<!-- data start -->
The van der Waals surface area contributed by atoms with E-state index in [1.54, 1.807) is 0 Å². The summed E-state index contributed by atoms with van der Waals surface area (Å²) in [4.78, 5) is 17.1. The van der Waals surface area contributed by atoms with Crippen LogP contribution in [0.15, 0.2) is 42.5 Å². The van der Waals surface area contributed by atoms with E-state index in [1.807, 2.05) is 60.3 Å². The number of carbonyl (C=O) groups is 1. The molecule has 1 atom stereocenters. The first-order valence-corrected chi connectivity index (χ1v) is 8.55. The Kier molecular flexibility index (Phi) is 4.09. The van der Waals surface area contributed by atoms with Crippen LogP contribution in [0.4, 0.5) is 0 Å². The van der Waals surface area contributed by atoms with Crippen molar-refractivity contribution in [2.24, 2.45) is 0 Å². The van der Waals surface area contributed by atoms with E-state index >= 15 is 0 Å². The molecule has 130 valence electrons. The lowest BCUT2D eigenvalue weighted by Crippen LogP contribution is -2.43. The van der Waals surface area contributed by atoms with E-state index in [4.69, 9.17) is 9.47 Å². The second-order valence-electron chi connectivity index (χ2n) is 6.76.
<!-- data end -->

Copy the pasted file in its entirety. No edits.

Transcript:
The van der Waals surface area contributed by atoms with E-state index in [1.54, 1.807) is 0 Å². The summed E-state index contributed by atoms with van der Waals surface area (Å²) in [4.78, 5) is 17.1. The van der Waals surface area contributed by atoms with Crippen LogP contribution in [0.15, 0.2) is 42.5 Å². The van der Waals surface area contributed by atoms with E-state index in [1.807, 2.05) is 60.3 Å². The number of carbonyl (C=O) groups is 1. The molecule has 1 atom stereocenters. The first-order valence-corrected chi connectivity index (χ1v) is 8.55. The Kier molecular flexibility index (Phi) is 4.09. The van der Waals surface area contributed by atoms with Crippen LogP contribution in [0.4, 0.5) is 0 Å². The van der Waals surface area contributed by atoms with Crippen molar-refractivity contribution in [2.24, 2.45) is 0 Å². The van der Waals surface area contributed by atoms with E-state index >= 15 is 0 Å². The molecule has 130 valence electrons. The lowest BCUT2D eigenvalue weighted by Crippen LogP contribution is -2.43. The van der Waals surface area contributed by atoms with E-state index in [4.69, 9.17) is 9.47 Å². The second-order valence-electron chi connectivity index (χ2n) is 6.76.